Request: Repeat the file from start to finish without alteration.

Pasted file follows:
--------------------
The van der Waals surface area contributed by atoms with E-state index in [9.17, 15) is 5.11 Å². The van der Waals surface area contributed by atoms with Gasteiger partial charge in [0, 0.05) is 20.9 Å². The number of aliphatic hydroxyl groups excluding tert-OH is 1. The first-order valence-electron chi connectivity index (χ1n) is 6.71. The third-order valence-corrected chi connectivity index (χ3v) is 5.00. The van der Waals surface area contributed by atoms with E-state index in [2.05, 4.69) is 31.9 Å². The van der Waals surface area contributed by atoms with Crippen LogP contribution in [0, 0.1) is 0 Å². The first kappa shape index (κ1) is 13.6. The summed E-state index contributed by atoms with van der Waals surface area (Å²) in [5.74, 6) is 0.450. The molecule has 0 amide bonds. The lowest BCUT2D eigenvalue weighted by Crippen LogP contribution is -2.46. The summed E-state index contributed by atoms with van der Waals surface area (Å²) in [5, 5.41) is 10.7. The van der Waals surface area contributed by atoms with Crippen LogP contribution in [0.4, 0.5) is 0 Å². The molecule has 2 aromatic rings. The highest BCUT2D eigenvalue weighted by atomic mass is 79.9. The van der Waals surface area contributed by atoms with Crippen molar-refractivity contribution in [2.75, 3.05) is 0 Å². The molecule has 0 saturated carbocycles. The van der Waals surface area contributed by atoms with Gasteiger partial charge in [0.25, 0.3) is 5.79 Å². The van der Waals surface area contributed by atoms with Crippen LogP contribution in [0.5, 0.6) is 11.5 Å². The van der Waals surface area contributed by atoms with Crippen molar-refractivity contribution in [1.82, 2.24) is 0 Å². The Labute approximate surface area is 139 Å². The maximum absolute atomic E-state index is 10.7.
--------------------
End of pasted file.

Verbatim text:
The van der Waals surface area contributed by atoms with E-state index in [9.17, 15) is 5.11 Å². The van der Waals surface area contributed by atoms with Gasteiger partial charge in [0, 0.05) is 20.9 Å². The number of aliphatic hydroxyl groups excluding tert-OH is 1. The first-order valence-electron chi connectivity index (χ1n) is 6.71. The third-order valence-corrected chi connectivity index (χ3v) is 5.00. The van der Waals surface area contributed by atoms with E-state index in [2.05, 4.69) is 31.9 Å². The van der Waals surface area contributed by atoms with Crippen LogP contribution in [0, 0.1) is 0 Å². The first kappa shape index (κ1) is 13.6. The summed E-state index contributed by atoms with van der Waals surface area (Å²) in [5.74, 6) is 0.450. The molecule has 0 amide bonds. The lowest BCUT2D eigenvalue weighted by Crippen LogP contribution is -2.46. The summed E-state index contributed by atoms with van der Waals surface area (Å²) in [5, 5.41) is 10.7. The van der Waals surface area contributed by atoms with Crippen LogP contribution in [0.4, 0.5) is 0 Å². The molecule has 2 aromatic rings. The highest BCUT2D eigenvalue weighted by atomic mass is 79.9. The van der Waals surface area contributed by atoms with Crippen molar-refractivity contribution in [2.75, 3.05) is 0 Å². The molecule has 0 saturated carbocycles. The van der Waals surface area contributed by atoms with Gasteiger partial charge in [0.25, 0.3) is 5.79 Å². The van der Waals surface area contributed by atoms with Crippen LogP contribution in [0.5, 0.6) is 11.5 Å². The van der Waals surface area contributed by atoms with Crippen molar-refractivity contribution in [1.82, 2.24) is 0 Å². The Labute approximate surface area is 139 Å². The maximum absolute atomic E-state index is 10.7.